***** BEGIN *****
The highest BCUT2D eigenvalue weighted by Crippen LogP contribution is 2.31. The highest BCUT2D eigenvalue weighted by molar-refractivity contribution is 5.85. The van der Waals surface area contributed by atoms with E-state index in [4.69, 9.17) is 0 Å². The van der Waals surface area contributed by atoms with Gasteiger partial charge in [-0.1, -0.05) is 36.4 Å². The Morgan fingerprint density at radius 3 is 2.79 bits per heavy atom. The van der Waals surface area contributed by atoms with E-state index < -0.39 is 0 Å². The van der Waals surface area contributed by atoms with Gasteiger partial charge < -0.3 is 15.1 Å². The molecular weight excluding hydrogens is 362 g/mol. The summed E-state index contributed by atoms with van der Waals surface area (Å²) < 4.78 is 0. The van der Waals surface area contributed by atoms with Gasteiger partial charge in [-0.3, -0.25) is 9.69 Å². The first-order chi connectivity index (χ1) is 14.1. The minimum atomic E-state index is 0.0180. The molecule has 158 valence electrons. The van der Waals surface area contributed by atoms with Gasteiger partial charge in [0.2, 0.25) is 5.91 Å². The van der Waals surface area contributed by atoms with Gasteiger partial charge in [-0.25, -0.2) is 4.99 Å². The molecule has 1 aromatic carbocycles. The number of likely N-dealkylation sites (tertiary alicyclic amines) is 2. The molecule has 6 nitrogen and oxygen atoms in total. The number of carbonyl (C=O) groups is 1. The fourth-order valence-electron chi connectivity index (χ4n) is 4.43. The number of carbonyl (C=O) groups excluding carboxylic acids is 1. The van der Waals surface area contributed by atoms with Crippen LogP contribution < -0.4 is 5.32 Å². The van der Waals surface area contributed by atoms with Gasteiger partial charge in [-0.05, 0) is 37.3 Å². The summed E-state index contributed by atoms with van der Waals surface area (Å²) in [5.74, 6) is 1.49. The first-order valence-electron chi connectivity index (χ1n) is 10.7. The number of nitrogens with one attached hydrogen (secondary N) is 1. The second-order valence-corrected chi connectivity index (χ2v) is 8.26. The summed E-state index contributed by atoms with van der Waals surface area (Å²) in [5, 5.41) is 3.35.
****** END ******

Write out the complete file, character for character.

The highest BCUT2D eigenvalue weighted by Crippen LogP contribution is 2.31. The highest BCUT2D eigenvalue weighted by molar-refractivity contribution is 5.85. The van der Waals surface area contributed by atoms with E-state index in [4.69, 9.17) is 0 Å². The van der Waals surface area contributed by atoms with Gasteiger partial charge in [-0.1, -0.05) is 36.4 Å². The Morgan fingerprint density at radius 3 is 2.79 bits per heavy atom. The van der Waals surface area contributed by atoms with E-state index < -0.39 is 0 Å². The van der Waals surface area contributed by atoms with Gasteiger partial charge < -0.3 is 15.1 Å². The molecular weight excluding hydrogens is 362 g/mol. The summed E-state index contributed by atoms with van der Waals surface area (Å²) < 4.78 is 0. The van der Waals surface area contributed by atoms with Gasteiger partial charge in [-0.3, -0.25) is 9.69 Å². The first-order chi connectivity index (χ1) is 14.1. The minimum atomic E-state index is 0.0180. The molecule has 158 valence electrons. The van der Waals surface area contributed by atoms with Gasteiger partial charge in [0.2, 0.25) is 5.91 Å². The van der Waals surface area contributed by atoms with Gasteiger partial charge in [-0.25, -0.2) is 4.99 Å². The molecule has 1 aromatic carbocycles. The number of likely N-dealkylation sites (tertiary alicyclic amines) is 2. The molecule has 6 nitrogen and oxygen atoms in total. The number of carbonyl (C=O) groups is 1. The fourth-order valence-electron chi connectivity index (χ4n) is 4.43. The number of carbonyl (C=O) groups excluding carboxylic acids is 1. The van der Waals surface area contributed by atoms with Crippen LogP contribution < -0.4 is 5.32 Å². The van der Waals surface area contributed by atoms with Gasteiger partial charge in [-0.05, 0) is 37.3 Å². The summed E-state index contributed by atoms with van der Waals surface area (Å²) in [5.74, 6) is 1.49. The first-order valence-electron chi connectivity index (χ1n) is 10.7. The number of nitrogens with one attached hydrogen (secondary N) is 1. The second-order valence-corrected chi connectivity index (χ2v) is 8.26. The summed E-state index contributed by atoms with van der Waals surface area (Å²) in [5, 5.41) is 3.35.